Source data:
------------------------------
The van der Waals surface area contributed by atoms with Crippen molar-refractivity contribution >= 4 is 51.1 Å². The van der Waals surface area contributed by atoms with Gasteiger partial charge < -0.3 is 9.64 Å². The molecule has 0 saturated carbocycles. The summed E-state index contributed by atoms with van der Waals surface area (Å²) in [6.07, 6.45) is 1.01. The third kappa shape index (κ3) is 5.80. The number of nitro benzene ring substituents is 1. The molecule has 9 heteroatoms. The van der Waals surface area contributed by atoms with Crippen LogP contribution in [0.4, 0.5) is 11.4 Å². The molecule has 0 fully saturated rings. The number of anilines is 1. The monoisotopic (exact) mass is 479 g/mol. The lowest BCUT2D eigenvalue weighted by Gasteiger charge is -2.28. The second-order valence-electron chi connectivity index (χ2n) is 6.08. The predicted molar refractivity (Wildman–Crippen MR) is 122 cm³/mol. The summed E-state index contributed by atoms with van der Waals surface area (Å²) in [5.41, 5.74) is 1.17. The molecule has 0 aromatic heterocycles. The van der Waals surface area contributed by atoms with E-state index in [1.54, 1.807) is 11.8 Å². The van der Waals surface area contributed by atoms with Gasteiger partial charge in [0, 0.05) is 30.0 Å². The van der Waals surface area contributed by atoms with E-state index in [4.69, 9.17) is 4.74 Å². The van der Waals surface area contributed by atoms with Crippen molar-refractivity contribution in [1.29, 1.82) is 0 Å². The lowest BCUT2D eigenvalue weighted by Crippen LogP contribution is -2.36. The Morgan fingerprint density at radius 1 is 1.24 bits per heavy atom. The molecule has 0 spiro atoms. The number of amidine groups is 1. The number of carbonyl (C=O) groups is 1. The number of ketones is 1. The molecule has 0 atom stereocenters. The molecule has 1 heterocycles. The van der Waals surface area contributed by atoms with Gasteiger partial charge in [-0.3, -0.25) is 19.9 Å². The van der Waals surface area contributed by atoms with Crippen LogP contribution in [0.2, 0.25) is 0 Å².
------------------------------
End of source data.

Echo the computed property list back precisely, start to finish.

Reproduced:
The van der Waals surface area contributed by atoms with Crippen molar-refractivity contribution >= 4 is 51.1 Å². The van der Waals surface area contributed by atoms with Gasteiger partial charge < -0.3 is 9.64 Å². The molecule has 0 saturated carbocycles. The summed E-state index contributed by atoms with van der Waals surface area (Å²) in [6.07, 6.45) is 1.01. The third kappa shape index (κ3) is 5.80. The number of nitro benzene ring substituents is 1. The molecule has 9 heteroatoms. The van der Waals surface area contributed by atoms with Crippen LogP contribution in [0.4, 0.5) is 11.4 Å². The molecule has 0 fully saturated rings. The number of anilines is 1. The monoisotopic (exact) mass is 479 g/mol. The lowest BCUT2D eigenvalue weighted by Gasteiger charge is -2.28. The second-order valence-electron chi connectivity index (χ2n) is 6.08. The predicted molar refractivity (Wildman–Crippen MR) is 122 cm³/mol. The summed E-state index contributed by atoms with van der Waals surface area (Å²) in [5.41, 5.74) is 1.17. The molecule has 0 aromatic heterocycles. The van der Waals surface area contributed by atoms with E-state index in [1.54, 1.807) is 11.8 Å². The van der Waals surface area contributed by atoms with Gasteiger partial charge in [0, 0.05) is 30.0 Å². The van der Waals surface area contributed by atoms with E-state index in [4.69, 9.17) is 4.74 Å². The van der Waals surface area contributed by atoms with Crippen molar-refractivity contribution in [1.29, 1.82) is 0 Å². The lowest BCUT2D eigenvalue weighted by Crippen LogP contribution is -2.36. The Morgan fingerprint density at radius 1 is 1.24 bits per heavy atom. The molecule has 0 spiro atoms. The number of amidine groups is 1. The number of carbonyl (C=O) groups is 1. The number of ketones is 1. The molecule has 0 atom stereocenters. The molecule has 1 heterocycles. The van der Waals surface area contributed by atoms with Gasteiger partial charge in [-0.3, -0.25) is 19.9 Å². The van der Waals surface area contributed by atoms with Crippen LogP contribution in [0.2, 0.25) is 0 Å².